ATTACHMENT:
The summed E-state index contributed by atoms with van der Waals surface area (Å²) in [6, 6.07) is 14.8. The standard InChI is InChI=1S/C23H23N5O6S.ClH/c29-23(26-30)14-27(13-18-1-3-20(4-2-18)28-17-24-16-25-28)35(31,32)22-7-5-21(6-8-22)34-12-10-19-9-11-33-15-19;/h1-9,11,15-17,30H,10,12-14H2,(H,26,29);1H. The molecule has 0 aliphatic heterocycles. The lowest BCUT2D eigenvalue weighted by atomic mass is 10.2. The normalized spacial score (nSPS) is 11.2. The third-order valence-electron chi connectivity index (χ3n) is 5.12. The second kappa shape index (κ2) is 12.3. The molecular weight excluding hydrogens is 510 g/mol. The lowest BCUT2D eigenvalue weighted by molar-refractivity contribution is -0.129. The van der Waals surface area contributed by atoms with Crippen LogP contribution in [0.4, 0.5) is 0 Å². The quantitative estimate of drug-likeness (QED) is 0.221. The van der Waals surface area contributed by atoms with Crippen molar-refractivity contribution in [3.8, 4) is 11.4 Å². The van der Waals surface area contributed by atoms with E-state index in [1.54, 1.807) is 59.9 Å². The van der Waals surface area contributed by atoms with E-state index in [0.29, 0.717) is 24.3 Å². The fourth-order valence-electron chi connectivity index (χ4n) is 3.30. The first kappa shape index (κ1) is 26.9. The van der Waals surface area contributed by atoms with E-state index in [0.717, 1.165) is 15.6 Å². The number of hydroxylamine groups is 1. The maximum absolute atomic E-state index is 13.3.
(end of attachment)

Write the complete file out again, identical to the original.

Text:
The summed E-state index contributed by atoms with van der Waals surface area (Å²) in [6, 6.07) is 14.8. The standard InChI is InChI=1S/C23H23N5O6S.ClH/c29-23(26-30)14-27(13-18-1-3-20(4-2-18)28-17-24-16-25-28)35(31,32)22-7-5-21(6-8-22)34-12-10-19-9-11-33-15-19;/h1-9,11,15-17,30H,10,12-14H2,(H,26,29);1H. The molecule has 0 aliphatic heterocycles. The lowest BCUT2D eigenvalue weighted by atomic mass is 10.2. The normalized spacial score (nSPS) is 11.2. The third-order valence-electron chi connectivity index (χ3n) is 5.12. The second kappa shape index (κ2) is 12.3. The molecular weight excluding hydrogens is 510 g/mol. The lowest BCUT2D eigenvalue weighted by molar-refractivity contribution is -0.129. The van der Waals surface area contributed by atoms with Crippen LogP contribution in [0.4, 0.5) is 0 Å². The quantitative estimate of drug-likeness (QED) is 0.221. The van der Waals surface area contributed by atoms with Crippen molar-refractivity contribution in [3.8, 4) is 11.4 Å². The van der Waals surface area contributed by atoms with E-state index in [1.54, 1.807) is 59.9 Å². The van der Waals surface area contributed by atoms with E-state index in [0.29, 0.717) is 24.3 Å². The fourth-order valence-electron chi connectivity index (χ4n) is 3.30. The first kappa shape index (κ1) is 26.9. The van der Waals surface area contributed by atoms with E-state index in [0.717, 1.165) is 15.6 Å². The number of hydroxylamine groups is 1. The maximum absolute atomic E-state index is 13.3.